>>> the
>>>>>> men in the ring had the large slates, standing up in full view, on
>>> which
>>>>>> the prices were clearly written in large figures, it was an easy
>>> matter
>>>> to
>>>>>> "Dutch" the books. [How-to details follow.]
>>>>>> 
>>>>>> 1910 _Washington Times_ (Sept. 4) 12: The Cubs will be stronger
>>>> favorites
>>>>>> in Chicago than in Philadelphia. Fine chance to "Dutch the book."
>>>>>> 
>>>>>> 1914 _Evening Bulletin _ (Providence, R.I.) (Sept. 11) Sec. III 9: At
>>>> the
>>>>>> beginning of the season these sporting men backed the champions at
>>>> prices
>>>>>> of 1 to 2 and 1 to 3. They are now endeavoring to lay off as a matter
>>> of
>>>>>> protection, to Dutch the book, in other words.
>>>>>> 
>>>>>> 1916 _Denver Rocky Mountain News_ (Dec. 3) (Want Ads Section) 3: FOR
>>>> SALE -
>>>>>> ACRES AND RANCHES... A Chance to Dutch the Book...for $300 under
>>> value,
>>>>>> raise vegetables and chickens; you can't lose.
>>>>>> 
>>>>>> 1924 _San Francisco Chronicle_ (Oct. 2) (Sports) 2: One could easily
>>>> "dutch
>>>>>> the book" by betting on Washington in New York and the Giants in San
>>>>>> Francisco. On such a basis, one would wager $1000 in New York to win
>>>> $1200
>>>>>> and $1000 in San Francisco to win $1250.
>>>>>> 
>>>>>> 1932 _San Francisco Chronicle_ (June 14) (Sports) 15: In the East you
>>>> might
>>>>>> bet $800 on Schmeling against $1000. In San Francisco you would then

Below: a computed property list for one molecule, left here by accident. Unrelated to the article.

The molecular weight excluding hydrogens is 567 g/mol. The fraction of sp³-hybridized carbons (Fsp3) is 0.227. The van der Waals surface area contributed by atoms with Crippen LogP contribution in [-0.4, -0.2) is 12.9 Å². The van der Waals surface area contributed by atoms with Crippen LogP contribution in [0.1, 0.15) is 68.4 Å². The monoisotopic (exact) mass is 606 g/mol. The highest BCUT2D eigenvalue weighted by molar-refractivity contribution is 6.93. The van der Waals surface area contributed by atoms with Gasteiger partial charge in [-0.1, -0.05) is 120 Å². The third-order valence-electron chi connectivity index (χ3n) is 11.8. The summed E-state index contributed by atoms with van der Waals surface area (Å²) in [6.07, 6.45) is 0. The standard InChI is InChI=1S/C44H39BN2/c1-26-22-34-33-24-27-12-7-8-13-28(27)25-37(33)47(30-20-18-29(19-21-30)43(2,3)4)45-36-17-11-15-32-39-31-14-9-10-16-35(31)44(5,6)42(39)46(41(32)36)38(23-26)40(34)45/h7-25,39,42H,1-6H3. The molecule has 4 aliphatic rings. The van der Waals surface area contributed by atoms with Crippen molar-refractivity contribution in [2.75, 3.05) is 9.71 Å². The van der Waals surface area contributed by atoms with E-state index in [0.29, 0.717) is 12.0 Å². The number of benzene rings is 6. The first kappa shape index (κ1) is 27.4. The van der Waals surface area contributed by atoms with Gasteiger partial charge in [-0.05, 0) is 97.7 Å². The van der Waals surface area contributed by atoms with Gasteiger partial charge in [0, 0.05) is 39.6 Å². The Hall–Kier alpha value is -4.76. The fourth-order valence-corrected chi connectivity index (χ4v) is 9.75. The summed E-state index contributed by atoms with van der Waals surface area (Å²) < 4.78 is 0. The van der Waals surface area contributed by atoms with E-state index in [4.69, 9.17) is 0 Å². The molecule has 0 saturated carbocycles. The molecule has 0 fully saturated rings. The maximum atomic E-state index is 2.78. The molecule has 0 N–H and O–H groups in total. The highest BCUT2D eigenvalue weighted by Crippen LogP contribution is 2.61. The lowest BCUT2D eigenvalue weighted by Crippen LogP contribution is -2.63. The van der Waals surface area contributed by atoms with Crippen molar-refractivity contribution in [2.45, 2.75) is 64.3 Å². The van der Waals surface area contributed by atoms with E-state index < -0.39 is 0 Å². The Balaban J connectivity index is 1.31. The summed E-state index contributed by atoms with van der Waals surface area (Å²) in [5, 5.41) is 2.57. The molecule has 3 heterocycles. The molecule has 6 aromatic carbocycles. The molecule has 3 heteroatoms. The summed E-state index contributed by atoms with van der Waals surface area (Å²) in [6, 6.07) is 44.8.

>>>> wager
>>>>>> $800 on Sharkey. What would happen? You would stand to win $200 no
>>>> matter
>>>>>> who might win. Of course, in the case of a draw, you would be upsticks
>>>> and
>>>>>> nobody hurt. But it is not always easy to make sure of "Dutching the
>>>> book."
>>>>>> 
>>>>>> 1986 _Jersey Journal_ (Jersey City) (Apr. 14) 24: So get ready to
>>> dutch
>>>> the
>>>>>> book.
>>>>>> 
>>>>>> 
>>>>>> The origin? Evidently < "Dutch book" (not in OED), 'a bookmaker's
>>>> inexpert
>>>>>> odds that allow a bettor to profit by wagering proportionately on all
>>>>>> possibilities; also fig.'
>>>>>> 
>>>>>> 
>>>>>> 1894 _Evansville [Ind.] Courier and Press_ (June 15) 7: Parties ...who
>>>> seem
>>>>>> content to be called bookmakers even if they do offer to the public
>>>> what is
>>>>>> commonly known in the ring as a Dutch book....[T]heir patrons get the
>>>> best
>>>>>> of it, as long as it lasts.
>>>>>> 
>>>>>> 1895 _San Francisco Chronicle_ (Jan. 9)  10: Then Joe went after Motor
>>>>>> money. What kind of a Dutch book did Joe have with Motor at 13 to 5,
>>>>>> Realization at 8 to 5, and Elise at 6 to 1?
>>>>>> 
>>>>>> 1911 _Evening World_ (N.Y.C.) (Mar. 2) (Daily Mag.):  Concentrate! The
>>>>>> fellow who plays for General Results is making a Dutch book on
>>> himself!
>>>>>> 
>>>>>> 1930 _Times-Union_ (Albany, N.Y.) (JUne 8) B-5:  Obviously Shaw could
>>>> not
>>>>>> lay these prices under any other system for the reason that he would
>>>> likely
>>>>>> be making a "dutch" book.
>>>>>> 
>>>>>> 
>>>>>> Why "Dutch" (presumably "German")?  The quest goes on.
>>>>>> 
>>>>>> JL